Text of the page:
ASIC issued a draft updated CO in 2013 as part of CP203, allowing the incorporation of the age pension, which in my view improved its relevance immensely. The Commission received industry feedback, but the release of the final version is still pending, apparently to allow the harmonisation of fee definitions with APRA. In the meantime ASIC has indicated that it is happy for the draft updated CO to be applied.
Nevertheless, due to the prescriptive methodology, I find that the implementation of the CO requires quite some judgement to ensure that projections are not provided to members for whom they might be misleading.

I have also assisted funds to provide member projections as statements of advice (ie not using the CO relief). I find this approach to be far more flexible, in particular in allowing for default returns that are more suited to the member current investment choice.

Richard Lambert

May 03, 2014

I think historically the reason for the lump sum preference was the favorable taxation treatment (only taxed on 5% of the receipt-even at 60% tax rate, a rate of 3%) Pensions were taxable in full.

The pension stopped at death, the lump sum could be left to children.

Dave Scott

May 02, 2014

Excellent article Bev. Most super funds in Australia only report an end of period balance. They might have a web based calculator to project a future balance based on various assumptions but they invariably allow the user to vary those assumptions. I don't think many members use these calculators or if they do then not in any constructive and informative way. A set of standard assumptions that all super funds use to then incorporate a retirement income projection in their annual of biannual statements might just engage more members to take greater control over what is a long term and critical investment. I hope your institutional clients heed your intelligent observations.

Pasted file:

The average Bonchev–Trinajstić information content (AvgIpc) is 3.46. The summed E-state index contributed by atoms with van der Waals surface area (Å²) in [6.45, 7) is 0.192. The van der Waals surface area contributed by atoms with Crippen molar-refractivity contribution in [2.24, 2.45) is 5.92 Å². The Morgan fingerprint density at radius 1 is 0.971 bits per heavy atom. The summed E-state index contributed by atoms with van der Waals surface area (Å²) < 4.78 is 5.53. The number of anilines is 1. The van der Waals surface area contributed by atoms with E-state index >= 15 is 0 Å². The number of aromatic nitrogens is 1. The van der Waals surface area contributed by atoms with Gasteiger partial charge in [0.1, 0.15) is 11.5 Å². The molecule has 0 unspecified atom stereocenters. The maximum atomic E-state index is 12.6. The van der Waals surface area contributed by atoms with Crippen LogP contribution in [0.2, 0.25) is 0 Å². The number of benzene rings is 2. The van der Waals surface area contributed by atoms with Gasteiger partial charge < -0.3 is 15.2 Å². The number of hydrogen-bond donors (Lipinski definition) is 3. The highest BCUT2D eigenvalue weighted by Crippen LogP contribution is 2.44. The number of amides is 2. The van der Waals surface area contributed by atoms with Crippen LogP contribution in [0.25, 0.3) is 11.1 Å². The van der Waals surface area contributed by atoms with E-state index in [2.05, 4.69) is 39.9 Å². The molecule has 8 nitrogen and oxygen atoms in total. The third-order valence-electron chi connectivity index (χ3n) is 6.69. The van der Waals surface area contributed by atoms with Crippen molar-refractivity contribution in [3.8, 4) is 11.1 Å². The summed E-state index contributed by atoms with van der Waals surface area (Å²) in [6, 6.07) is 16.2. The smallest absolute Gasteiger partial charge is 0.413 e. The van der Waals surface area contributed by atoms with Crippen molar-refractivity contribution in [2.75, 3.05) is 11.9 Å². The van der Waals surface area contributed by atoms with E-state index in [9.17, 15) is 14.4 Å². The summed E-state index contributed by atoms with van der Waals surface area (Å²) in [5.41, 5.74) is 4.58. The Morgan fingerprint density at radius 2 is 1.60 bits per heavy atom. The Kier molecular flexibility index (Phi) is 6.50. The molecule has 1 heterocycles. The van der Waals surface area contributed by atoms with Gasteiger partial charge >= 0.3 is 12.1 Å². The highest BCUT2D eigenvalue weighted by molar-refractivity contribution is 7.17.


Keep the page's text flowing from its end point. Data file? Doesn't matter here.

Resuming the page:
Bev Durston

May 03, 2014

Hi Dave,

Thanks for your comments. I think that the standard assumptions are absolutely necessary to allow comparisons across funds and help members get a total picture of income if they own several funds.

In the UK the regulator defines these and makes it compulsory to show the projection at 3 different rates of return. Interestingly the original rates to use were 5%, 7% and 9% growth rates on the investment. But in this new era of lower interest rates brought about by the GFC and financial repression these have been amended recently to 3%, 5% and 7%.